“And others had trial of cruel mockings and scourgings, yea, moreover of bonds and imprisonment:”
God’s for us? Then how do they get away with these things? Well, you see the thing that really counts is the eternal. It’s the realm of the Spirit, that even though the powers that be may someday afflict our flesh. Someday we could find ourselves in prison. We could find ourselves with famine on our hands, the world grain supply is never more than 90 days. And if there is ever a complete loss of a new crop, the world is going to be in a tough situation for food. So don’t ever think that these things can’t happen, they can, and especially as we approach the end-times, and these things are going to be coming on us faster, and faster.
“They were stoned, they were sawn asunder, were tempted, were slain with the sword: they wandered about in sheepskins and goatskins; being destitute, afflicted, tormented;”
Come back with me again to Romans Chapter 8. So as you read these promises, “God for us, who against us?” rest assured that regardless of what someone or the powers that be may do to the flesh, they can never touch that invisible eternal part of us, because that is in God’s hand. And after all what’s this life? Never lose sight of this promise that God is for us, and, consequently, nothing can be against us. Now, verse 32 gives the reason. Why can God make such promises? What do we rest on?
“He (the God of verse 31) that spared not his own Son, but delivered him up for us all, how shall he not with him also freely give us all things?”
I’ve stressed this many times that Paul never writes to anyone but believers. So when he uses this pronoun `us’ he’s talking about himself, and his fellow believers. Turn for a moment to a verse in I Thessalonians. You can see the difference between Paul speaking or writing to believers, and his references to the unbeliever. Let’s start with Chapter 4 and verse 17, just to show you the pronoun usage, and I think that will be enough for you to see what I’m talking about. Here in I Thessalonians 4, Paul is talking about himself and believers, and we always refer that these verses are the “Rapture of the Church.” Being caught up to meet The Lord in the air.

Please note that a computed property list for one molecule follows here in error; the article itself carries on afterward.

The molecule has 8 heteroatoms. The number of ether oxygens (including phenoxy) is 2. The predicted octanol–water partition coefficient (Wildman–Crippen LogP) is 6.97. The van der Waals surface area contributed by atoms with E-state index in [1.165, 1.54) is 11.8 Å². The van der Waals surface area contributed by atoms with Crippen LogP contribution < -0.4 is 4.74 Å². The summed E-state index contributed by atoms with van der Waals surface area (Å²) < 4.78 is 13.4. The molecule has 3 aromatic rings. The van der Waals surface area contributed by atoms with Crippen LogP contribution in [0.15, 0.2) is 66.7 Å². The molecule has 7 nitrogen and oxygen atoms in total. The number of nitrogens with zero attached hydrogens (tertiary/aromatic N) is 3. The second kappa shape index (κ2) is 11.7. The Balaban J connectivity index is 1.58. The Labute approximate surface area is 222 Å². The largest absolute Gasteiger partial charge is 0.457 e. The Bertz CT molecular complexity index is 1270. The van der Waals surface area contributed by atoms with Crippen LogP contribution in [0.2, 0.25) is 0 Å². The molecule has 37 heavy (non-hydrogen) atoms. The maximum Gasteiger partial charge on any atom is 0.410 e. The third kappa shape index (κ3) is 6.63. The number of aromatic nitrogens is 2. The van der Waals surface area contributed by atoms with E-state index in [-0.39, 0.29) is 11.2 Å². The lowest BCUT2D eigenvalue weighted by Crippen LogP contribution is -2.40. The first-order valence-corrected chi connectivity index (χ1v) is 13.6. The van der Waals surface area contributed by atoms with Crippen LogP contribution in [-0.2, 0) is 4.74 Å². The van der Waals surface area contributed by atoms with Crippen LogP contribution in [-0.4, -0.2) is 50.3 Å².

I Thessalonians 4:17
“Then we which are alive and remain shall be caught up together with them in the clouds, to meet the Lord in the air: and so shall we ever be with the Lord.”
Those `we‘ and `them’ are us as believers. In Chapter 5 we can see the other side of the coin, and that is those who will not be caught up to meet The Lord in the air – the unbelieving world.
I Thessalonians 5:1,2
“But of the times and the seasons, brethren, ye have no need that I write unto you. For yourselves know perfectly that the day of the Lord so cometh as a thief in the night.”
That is when Christ will come in wrath and in judgment. Now, look at the unbelievers beginning with verse 3.
I Thessalonians 5:3
“For when (now what’s the pronoun?) they shall say, `Peace and safety;’ then sudden destruction cometh upon them, as travail upon a woman with child; and they (the unbelieving world) shall not escape.”
See the difference? In Chapter 4 Paul is dealing with the believer, but here in Chapter 5 he’s dealing with those who have been left behind at the Rapture, the unbeliever, so the pronoun switches from `we’ to `they.’ That’s the best example I can give in all of Paul’s writings, how that when he writes to us as believers the pronoun is `us’ and `we,’ and very seldom does he allude to the unbelieving world like he does here in Chapter 5. Let’s return to Romans 8.
So everything that Paul has been teaching in the Book of Romans, and especially here in Chapter 8 is resting upon this one fact: that the God of all creation, the God of glory, the God full of majesty, and power. The God who could have destroyed the whole human race. Who could have destroyed the planet, but He didn’t, and instead, He let those Roman soldiers nail Him to that Roman Cross, and put Him to death. And God didn’t do a thing to stop it, and that’s the meaning of verse 32 when Paul tells us:
“He that spared not his own Son, but delivered him up for us all,…”
It wasn’t that God lost control. This was all pre-determined before anything was ever created, that Christ would go to that Cross. So everything rests on that Cross. I get so disturbed at people who try to tell others how to be saved, and never use one word about His death on the Cross, His burial or His Resurrection. These people are by-passing the Gospel (Ref. I Corinthians 15:1-4). Nothing thrills me more than a note I got in a Christmas card, where a gentlemen told me how thankful he was that he got into my class, and for the first time in his life he heard the Gospel. And this person had been in church most of his life. And what had he heard? That Christ died for him, and that He rose from the dead in power, and all for us. But people aren’t hearing that anymore. But regardless of what happens, that’s what I’ll always teach, because this is the Gospel. Let’s turn to Philippians Chapter 2 verse 5:
“Let this mind be in you, which was also in Christ Jesus: Who, being in the form of God, thought it not robbery to be equal with God: But made himself of no reputation (who made Him that way? He did, the Sovereign Creator God that Jesus Christ is and was), and took upon him the form of a servant, and was made in the likeness of men: And being found in fashion as a man, he humbled himself, and became obedient unto death, even the death of the cross.”